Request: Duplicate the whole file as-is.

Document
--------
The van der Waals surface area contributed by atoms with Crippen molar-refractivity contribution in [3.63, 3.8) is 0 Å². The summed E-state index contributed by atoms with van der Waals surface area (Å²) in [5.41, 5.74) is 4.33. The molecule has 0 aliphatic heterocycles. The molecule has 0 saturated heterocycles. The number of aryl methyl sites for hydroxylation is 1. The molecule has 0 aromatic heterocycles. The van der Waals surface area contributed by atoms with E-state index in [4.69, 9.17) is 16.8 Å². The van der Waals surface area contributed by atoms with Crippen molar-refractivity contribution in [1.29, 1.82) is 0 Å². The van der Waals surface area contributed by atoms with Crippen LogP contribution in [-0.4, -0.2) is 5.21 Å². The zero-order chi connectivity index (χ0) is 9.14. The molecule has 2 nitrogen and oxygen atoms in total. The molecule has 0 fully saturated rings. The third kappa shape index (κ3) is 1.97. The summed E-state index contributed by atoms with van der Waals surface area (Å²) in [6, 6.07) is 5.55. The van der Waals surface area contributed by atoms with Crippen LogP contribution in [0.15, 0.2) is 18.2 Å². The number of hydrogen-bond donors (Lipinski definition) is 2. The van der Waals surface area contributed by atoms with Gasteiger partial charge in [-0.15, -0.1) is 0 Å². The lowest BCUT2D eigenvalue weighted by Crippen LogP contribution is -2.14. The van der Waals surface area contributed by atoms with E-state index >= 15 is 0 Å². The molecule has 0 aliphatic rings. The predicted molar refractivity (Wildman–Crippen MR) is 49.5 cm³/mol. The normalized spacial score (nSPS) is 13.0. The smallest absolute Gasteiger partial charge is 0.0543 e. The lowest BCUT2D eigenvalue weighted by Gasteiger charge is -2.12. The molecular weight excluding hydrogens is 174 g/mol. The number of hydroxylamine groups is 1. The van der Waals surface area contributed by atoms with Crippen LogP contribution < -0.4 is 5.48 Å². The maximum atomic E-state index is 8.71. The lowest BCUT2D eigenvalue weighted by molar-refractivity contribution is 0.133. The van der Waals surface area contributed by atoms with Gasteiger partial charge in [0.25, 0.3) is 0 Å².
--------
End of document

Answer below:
The van der Waals surface area contributed by atoms with Crippen molar-refractivity contribution in [3.63, 3.8) is 0 Å². The summed E-state index contributed by atoms with van der Waals surface area (Å²) in [5.41, 5.74) is 4.33. The molecule has 0 aliphatic heterocycles. The molecule has 0 saturated heterocycles. The number of aryl methyl sites for hydroxylation is 1. The molecule has 0 aromatic heterocycles. The van der Waals surface area contributed by atoms with E-state index in [4.69, 9.17) is 16.8 Å². The van der Waals surface area contributed by atoms with Crippen molar-refractivity contribution in [1.29, 1.82) is 0 Å². The van der Waals surface area contributed by atoms with Crippen LogP contribution in [-0.4, -0.2) is 5.21 Å². The zero-order chi connectivity index (χ0) is 9.14. The molecule has 2 nitrogen and oxygen atoms in total. The molecule has 0 fully saturated rings. The third kappa shape index (κ3) is 1.97. The summed E-state index contributed by atoms with van der Waals surface area (Å²) in [6, 6.07) is 5.55. The van der Waals surface area contributed by atoms with Crippen LogP contribution in [0.15, 0.2) is 18.2 Å². The number of hydrogen-bond donors (Lipinski definition) is 2. The van der Waals surface area contributed by atoms with Gasteiger partial charge in [-0.15, -0.1) is 0 Å². The lowest BCUT2D eigenvalue weighted by Crippen LogP contribution is -2.14. The van der Waals surface area contributed by atoms with E-state index >= 15 is 0 Å². The molecule has 0 aliphatic rings. The predicted molar refractivity (Wildman–Crippen MR) is 49.5 cm³/mol. The normalized spacial score (nSPS) is 13.0. The smallest absolute Gasteiger partial charge is 0.0543 e. The lowest BCUT2D eigenvalue weighted by Gasteiger charge is -2.12. The molecular weight excluding hydrogens is 174 g/mol. The number of hydroxylamine groups is 1. The van der Waals surface area contributed by atoms with Crippen LogP contribution < -0.4 is 5.48 Å². The maximum atomic E-state index is 8.71. The lowest BCUT2D eigenvalue weighted by molar-refractivity contribution is 0.133. The van der Waals surface area contributed by atoms with Gasteiger partial charge in [0.25, 0.3) is 0 Å².